When Should You Buy a New Car Instead of a Used Car?

When Should You Buy a New Car Instead of a Used Car?

Written by Bryan Daly
Fact-checked by Caitlin Wood
Last Updated December 9, 2021

If you’re looking to buy a vehicle in Canada, one major question almost always comes up. Is it better to purchase a new car or a used car? After all, there are plenty of benefits and drawbacks to either option, both in the financial and the mechanical sense. So, as you can imagine, it’s an important question to consider before you make your choice.

Factors to Consider When Choosing Between a New and Used Car

Although it may be a simple choice for some drivers, there are many different factors to consider before you buy a new or used car, including but not limited to:

The Price

Of course, one of the first things you should think about is how much your new or used car will cost you, immediately and in its later years. For instance, while new cars usually have higher price tags, you typically won’t have to deal with as many maintenance issues and repairs as used models, at least not right away. 

Buying a new car, learn how to budget for your new car

Then again, a new car can severely drain your finances, especially if you make a down payment or have a long financing plan. Since most people cannot afford to buy a new car outright, a used one can be much easier to finance. Plus, if you find a cheaper model, the maintenance and repairs may not be too expensive. You can even shop around for private sellers to save on interest and dealership fees.   

Your Shopping Experience

That brings us to our next factor, what to consider when shopping for a new or used car. Searching for a new vehicle can take a lot of time and effort because you may have to visit several dealerships to find the right one. Not to mention, car financing can be difficult to get approved for if you have bad credit, low income, or debt problems.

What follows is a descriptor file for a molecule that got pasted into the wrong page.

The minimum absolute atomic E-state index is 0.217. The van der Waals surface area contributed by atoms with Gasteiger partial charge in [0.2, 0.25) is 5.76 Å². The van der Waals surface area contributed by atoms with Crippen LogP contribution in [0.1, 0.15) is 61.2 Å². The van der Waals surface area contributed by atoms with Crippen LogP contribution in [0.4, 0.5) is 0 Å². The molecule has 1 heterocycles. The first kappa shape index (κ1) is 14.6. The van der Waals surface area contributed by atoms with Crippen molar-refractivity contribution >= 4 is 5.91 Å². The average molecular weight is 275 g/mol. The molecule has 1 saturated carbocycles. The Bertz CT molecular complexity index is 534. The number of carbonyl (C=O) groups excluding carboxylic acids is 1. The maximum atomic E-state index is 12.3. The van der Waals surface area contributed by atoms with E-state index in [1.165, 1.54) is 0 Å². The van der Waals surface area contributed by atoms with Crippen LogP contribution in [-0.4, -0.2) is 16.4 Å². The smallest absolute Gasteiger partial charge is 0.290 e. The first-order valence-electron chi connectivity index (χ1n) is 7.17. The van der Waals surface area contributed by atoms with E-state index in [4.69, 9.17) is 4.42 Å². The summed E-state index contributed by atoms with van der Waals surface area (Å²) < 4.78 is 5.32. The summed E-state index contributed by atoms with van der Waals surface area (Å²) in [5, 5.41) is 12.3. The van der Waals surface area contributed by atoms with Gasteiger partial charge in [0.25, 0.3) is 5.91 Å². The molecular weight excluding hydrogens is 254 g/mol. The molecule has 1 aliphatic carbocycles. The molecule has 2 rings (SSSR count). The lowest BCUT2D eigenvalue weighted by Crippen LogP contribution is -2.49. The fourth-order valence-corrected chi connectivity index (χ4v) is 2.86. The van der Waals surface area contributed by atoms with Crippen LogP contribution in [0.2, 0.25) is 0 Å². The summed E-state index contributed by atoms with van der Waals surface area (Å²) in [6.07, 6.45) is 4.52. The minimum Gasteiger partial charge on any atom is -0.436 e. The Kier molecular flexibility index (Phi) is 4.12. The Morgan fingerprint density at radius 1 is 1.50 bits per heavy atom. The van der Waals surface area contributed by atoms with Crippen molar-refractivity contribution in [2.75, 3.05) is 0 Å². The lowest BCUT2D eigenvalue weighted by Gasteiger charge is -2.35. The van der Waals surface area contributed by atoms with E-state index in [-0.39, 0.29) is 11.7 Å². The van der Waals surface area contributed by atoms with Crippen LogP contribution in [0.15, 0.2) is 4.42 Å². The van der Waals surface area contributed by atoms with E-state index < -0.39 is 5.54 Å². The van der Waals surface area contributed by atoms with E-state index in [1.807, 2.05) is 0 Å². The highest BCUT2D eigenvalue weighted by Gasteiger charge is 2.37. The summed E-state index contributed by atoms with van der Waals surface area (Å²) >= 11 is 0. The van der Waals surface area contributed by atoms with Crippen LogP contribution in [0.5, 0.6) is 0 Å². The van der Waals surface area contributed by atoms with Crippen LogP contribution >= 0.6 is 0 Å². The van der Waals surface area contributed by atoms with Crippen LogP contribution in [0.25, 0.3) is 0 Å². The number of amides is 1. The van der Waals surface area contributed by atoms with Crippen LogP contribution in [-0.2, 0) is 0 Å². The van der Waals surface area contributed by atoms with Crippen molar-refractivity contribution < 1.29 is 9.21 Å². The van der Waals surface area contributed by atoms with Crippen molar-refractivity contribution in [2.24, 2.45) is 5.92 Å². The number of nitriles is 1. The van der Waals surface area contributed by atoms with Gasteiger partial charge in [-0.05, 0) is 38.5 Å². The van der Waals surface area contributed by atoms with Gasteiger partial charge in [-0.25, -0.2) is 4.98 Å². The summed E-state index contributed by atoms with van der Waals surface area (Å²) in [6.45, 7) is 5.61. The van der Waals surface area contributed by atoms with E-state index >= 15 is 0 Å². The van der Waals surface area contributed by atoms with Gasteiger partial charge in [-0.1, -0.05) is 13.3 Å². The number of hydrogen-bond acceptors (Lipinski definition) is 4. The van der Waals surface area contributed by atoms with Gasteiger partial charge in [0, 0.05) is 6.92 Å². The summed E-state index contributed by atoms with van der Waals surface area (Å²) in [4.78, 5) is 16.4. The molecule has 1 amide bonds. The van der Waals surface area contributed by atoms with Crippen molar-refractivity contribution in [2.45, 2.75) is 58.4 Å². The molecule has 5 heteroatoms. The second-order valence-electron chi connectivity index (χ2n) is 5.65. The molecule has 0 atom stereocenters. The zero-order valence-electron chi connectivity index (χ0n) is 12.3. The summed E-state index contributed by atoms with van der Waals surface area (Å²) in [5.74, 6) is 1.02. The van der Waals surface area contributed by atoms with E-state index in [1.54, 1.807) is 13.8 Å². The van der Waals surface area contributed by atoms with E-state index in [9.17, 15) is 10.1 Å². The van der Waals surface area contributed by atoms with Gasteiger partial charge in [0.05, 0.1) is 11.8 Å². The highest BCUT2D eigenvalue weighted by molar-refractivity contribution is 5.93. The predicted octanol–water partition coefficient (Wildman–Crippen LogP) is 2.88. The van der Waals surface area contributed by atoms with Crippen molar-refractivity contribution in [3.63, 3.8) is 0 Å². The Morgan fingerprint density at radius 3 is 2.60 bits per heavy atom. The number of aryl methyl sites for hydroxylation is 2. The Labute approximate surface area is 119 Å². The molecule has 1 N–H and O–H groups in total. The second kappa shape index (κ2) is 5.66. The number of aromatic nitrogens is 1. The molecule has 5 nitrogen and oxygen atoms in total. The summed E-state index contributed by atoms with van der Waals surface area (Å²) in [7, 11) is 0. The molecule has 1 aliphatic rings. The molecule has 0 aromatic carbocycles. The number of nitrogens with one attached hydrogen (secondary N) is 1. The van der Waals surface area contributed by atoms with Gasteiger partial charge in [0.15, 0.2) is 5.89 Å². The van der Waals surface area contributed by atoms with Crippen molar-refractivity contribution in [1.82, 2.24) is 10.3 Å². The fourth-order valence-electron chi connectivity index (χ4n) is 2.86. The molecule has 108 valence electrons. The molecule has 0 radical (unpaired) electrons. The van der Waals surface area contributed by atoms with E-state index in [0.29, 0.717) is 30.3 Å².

On the other hand, buying a used car can be just as inconvenient because it’s harder to tell how it’s been driven by its previous owner(s). In this case, getting a professional inspection done and checking the vehicle’s history is very important, so you can make sure there have been no accidents or subpar maintenance/repairs done.

The Vehicle’s Features & Technology

Generally, newer cars come with better features and the latest in driver technology. With the inclusion of these commodities, the car will likely be safer and more reliable than a lot of used models too. Plus, a newer vehicle can mean that the manufacturer has had extra time to improve their models and iron out any factory defects. 

Thinking of getting a hybrid car? Find out if the hybrid and electric car tax rebates are worth it. 

Unfortunately, a used car may not be as safe or reliable, depending on its age, mileage and previous driver’s habits. Nonetheless, there are plenty of cases where older models far outweigh their newer counterparts because they were built with sturdier materials and higher quality craftsmanship, which some manufacturers don’t produce anymore. 

The Possibility of a Warranty

Another downside to used cars is that there are fewer guarantees. Even some older models from large dealerships will not come with a warranty if the car is beyond a specific age or mileage. However, when you shop for a new car, your dealer will probably offer you several types of warranties with different terms and conditions, that can cover or reduce the cost of all sorts of mechanical and electrical issues.

That said, a warranty can significantly increase the price of your car and may not be worth it, especially for vehicles with low or no mileage on them. For example, if your warranty only covers maintenance for a couple of years or up to a certain mileage. After all, most warranties don’t include wear and tear or incidents that were your fault.

Find out if you should buy an extended warranty for your car